On April 23, 2004, the United States Department of Labor (“DOL”) issued far-reaching regulations under the Fair Labor Standards Act (“FLSA”). These regulations, which are now expected to become effective on August 23, 2004, revise the standards under which employees in executive, administrative, professional, outside sales and computer positions are exempt from federal overtime pay and minimum wage requirements. In many cases, employees once classified as not exempt from overtime pay will now be exempt. In other cases, the reverse will be true. For most employers, full compliance with the new regulations will take some time, but will provide insurance against employee claims and save money that is now paid out in overtime pay. This Client Alert provides an overview of the new regulations, which will profoundly affect nearly all of our clients’ pay policies.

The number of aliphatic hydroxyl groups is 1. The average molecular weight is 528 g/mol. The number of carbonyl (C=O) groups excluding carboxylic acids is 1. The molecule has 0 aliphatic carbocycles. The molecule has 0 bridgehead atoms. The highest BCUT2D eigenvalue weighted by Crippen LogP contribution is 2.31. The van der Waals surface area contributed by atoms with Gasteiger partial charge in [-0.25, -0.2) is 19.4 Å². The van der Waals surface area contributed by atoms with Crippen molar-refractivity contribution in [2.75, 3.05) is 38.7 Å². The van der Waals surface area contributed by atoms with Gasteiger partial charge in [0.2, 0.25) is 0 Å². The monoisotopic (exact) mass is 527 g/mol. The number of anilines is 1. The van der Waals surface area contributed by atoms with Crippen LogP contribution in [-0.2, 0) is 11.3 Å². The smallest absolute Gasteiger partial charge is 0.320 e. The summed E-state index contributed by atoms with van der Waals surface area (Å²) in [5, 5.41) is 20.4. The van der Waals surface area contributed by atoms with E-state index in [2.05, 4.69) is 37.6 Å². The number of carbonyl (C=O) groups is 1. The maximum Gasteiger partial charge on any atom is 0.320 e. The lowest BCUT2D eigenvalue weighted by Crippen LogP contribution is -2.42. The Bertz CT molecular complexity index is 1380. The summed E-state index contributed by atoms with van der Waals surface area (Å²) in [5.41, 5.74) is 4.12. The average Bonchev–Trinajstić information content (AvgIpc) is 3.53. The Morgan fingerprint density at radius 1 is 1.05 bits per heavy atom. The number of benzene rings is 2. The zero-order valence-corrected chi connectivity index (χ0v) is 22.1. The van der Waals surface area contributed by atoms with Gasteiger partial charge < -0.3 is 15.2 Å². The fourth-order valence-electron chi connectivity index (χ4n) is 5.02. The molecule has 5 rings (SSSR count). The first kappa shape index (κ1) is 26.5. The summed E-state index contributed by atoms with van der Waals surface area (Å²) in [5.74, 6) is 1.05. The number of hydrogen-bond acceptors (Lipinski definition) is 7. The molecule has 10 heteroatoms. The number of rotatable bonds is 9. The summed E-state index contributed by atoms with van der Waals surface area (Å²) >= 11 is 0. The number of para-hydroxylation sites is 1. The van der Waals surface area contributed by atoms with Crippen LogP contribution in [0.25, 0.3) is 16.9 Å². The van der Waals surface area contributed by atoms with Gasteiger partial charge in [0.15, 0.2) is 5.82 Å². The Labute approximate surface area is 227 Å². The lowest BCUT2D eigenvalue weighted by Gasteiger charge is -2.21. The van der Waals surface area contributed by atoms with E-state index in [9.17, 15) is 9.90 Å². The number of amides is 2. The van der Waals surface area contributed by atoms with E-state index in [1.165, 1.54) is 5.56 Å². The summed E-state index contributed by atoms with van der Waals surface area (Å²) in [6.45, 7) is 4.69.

The FLSA requires that employees not exempt from overtime pay requirements be paid one and one-half times their regular hourly pay for all hours worked over 40 hours in a week. It also requires that employees be paid a legislatively mandated minimum rate of pay. Penalties for non-compliance are extremely onerous, and include back pay, penalties, interest and attorneys fees. Thus, while compliance with the new regulations may involve some cost, we recommend that each of our clients takes the following actions well prior to August 23: